Dreaming of success in an age of diminished possibility

Dreaming of success in an age of diminished possibility

It’s taken me me longer to get to this essay than I had intended. While I might offer valid excuses related to work and travel, that wouldn’t be the whole truth. The fundamental reason for this delay is I want to offer you hope, and I don’t know how. My first essay led to several people wishing out loud that part 2 would offer implementable solutions, and I just don’t have many (any?) to articulate. All I have is some really ugly truths and a personal hope that by laying bare our reality maybe wiser minds than mine can find an answer. In part 1, I detailed the three front employment battle that post-Apollo astronomers (and those in many other fields) are facing as the baby boomer generation continues to not retire, as the production rate...

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Temp

Temp

I was born in December 1973, 1 year and a few days after the United States’ last crewed mission to the moon. I have been engaged in research astronomy since I was 17, and have spent the entirety of my career being one of the youngest in the room. I’m still called “young lady” in professional meetings, and teased for not remembering Carter (or Johnson or Nixon). While the millennials are coming up behind me, fighting to define new paths, my generation is still getting lost in the shadows of our light hogging senior peers. At some point, I keep expecting things to change as my generation becomes “senior”, but that change seems to be on hold – maybe permanently – for many (most?) of us. The reasons are complex and are...

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Living in the Shadows of the Apollo Generation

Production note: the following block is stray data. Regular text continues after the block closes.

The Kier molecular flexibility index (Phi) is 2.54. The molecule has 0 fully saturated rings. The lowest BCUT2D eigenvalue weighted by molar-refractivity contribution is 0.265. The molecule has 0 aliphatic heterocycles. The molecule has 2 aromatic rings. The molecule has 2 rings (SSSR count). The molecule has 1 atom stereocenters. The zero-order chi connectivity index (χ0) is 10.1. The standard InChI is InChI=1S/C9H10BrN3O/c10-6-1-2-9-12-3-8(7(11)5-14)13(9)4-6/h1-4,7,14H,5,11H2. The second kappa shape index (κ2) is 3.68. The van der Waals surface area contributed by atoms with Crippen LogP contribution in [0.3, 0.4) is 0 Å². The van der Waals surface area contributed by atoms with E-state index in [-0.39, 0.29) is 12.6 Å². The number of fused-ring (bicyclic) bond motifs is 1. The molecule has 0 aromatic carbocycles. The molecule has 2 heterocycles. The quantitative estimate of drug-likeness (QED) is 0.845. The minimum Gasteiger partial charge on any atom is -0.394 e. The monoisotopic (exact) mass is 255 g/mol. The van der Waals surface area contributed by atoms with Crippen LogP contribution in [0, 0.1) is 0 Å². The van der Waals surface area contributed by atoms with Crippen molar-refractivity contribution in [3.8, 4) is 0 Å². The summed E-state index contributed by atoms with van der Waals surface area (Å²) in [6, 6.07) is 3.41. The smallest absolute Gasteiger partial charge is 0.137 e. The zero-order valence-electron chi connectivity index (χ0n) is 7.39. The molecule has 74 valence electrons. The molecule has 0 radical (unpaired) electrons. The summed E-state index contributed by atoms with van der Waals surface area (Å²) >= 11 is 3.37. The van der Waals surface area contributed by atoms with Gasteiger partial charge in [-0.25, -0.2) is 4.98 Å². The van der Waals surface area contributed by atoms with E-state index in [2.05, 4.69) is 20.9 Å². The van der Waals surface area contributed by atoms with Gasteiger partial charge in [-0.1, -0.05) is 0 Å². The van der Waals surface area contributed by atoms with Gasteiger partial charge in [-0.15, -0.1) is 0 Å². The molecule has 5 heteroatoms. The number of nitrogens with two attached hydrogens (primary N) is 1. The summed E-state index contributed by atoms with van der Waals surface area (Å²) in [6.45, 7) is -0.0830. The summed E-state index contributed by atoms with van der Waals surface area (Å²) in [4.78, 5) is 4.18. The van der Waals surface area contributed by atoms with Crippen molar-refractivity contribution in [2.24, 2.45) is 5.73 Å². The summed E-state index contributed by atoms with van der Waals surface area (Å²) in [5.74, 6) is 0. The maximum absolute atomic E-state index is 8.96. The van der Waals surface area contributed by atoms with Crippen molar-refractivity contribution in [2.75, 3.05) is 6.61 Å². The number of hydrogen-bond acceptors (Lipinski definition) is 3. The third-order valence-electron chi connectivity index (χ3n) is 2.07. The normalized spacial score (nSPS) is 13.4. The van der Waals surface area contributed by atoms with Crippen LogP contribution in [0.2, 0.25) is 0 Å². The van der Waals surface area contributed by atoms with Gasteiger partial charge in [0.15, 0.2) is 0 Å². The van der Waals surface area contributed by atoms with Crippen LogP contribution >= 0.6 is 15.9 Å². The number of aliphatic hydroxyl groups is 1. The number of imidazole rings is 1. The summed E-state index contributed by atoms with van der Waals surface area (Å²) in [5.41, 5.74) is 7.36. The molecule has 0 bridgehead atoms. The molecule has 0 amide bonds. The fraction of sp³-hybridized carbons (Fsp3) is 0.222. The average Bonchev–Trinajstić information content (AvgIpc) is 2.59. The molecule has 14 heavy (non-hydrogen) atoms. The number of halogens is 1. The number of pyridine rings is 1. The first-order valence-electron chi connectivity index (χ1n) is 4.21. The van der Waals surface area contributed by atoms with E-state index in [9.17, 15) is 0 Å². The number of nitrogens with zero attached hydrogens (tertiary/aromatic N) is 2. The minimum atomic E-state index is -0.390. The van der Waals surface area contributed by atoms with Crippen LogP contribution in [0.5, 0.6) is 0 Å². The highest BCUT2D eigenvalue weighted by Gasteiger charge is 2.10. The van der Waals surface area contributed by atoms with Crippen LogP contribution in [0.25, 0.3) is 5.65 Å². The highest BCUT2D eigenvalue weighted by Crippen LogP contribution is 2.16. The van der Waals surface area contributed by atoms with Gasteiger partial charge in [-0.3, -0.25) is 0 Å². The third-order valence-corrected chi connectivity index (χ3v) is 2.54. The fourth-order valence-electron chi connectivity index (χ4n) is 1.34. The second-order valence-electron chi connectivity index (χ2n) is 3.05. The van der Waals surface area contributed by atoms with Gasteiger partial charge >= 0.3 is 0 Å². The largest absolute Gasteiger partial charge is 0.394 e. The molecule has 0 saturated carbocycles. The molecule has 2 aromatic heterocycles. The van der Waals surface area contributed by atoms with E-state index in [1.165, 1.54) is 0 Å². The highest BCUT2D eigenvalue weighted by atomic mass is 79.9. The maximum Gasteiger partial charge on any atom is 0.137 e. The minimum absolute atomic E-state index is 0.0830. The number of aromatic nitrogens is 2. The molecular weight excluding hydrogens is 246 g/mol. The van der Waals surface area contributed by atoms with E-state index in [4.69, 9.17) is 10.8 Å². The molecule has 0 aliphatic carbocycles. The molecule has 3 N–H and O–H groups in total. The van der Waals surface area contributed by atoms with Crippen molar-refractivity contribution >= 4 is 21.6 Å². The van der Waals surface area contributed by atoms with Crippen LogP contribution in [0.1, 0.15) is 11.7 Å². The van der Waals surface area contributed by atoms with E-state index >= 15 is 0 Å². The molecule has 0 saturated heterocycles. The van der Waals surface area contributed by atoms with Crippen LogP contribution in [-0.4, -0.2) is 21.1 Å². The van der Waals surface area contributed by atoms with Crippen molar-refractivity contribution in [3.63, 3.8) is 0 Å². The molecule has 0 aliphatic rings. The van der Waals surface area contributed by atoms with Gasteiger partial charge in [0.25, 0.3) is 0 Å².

Living in the Shadows of the Apollo Generation

I was born in December 1973, 1 year and a few days after the United States’ last crewed mission to the moon. I have been engaged in research astronomy since I was 17, and have spent the entirety of my career being one of the youngest in the room. I’m still called “young lady” in professional meetings, and teased for not remembering Carter (or Johnson or Nixon). While the millennials are coming up behind me, fighting to define new paths, my generation is still getting lost in the shadows of our light hogging senior peers. At some point, I keep expecting things to change as my generation becomes “senior”, but that change seems to be on hold – maybe permanently – for many (most?) of us. The reasons are complex and are...

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Imagineering a new reality without abuse

Imagineering a new reality without abuse

Friday was one of those days that started out entirely normal and ended in a total paradigm shift. It was the day Geoff Marcy’s wrong doing woke us all up, and it was the day Chris Ford helped me see what “right doing” can look like. As I am so often, I was traveling. In this case, I’d flown to San Fransisco for a board meeting of the Astronomical Society of the Pacific. This is a board I sit on with many astronomers and astronomy supporters who I deeply respect and who are in their different ways working to promote engagement in science by diverse audiences. Like also happens so very often, Friday was a day when my social media stream was exploding with news of a prominent scientist who had done a thing (or in this case, many things, see...

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Despite…

Despite…

Despite being a mistake. Despite being defective. Despite the moving. Despite the bullies. Despite the dyslexia. Despite being a latch-key kid. Despite being a girl. Despite the teachers who belittled. Despite health problems. Despite being a Tom Boy. Despite that attempted rape. Despite the abuse. Despite the guidance councilor who said no one cares what happens to a white, middle-class honors student girl. Despite going to public schools. Despite the lack of scholarships. Despite working in college. Despite that summer with no where to live. Despite health problems. Despite being a girl. Despite the TA who kept getting too close. Despite the professor who was always too close. Despite the biased tests. Despite having to choose between working for the serial...

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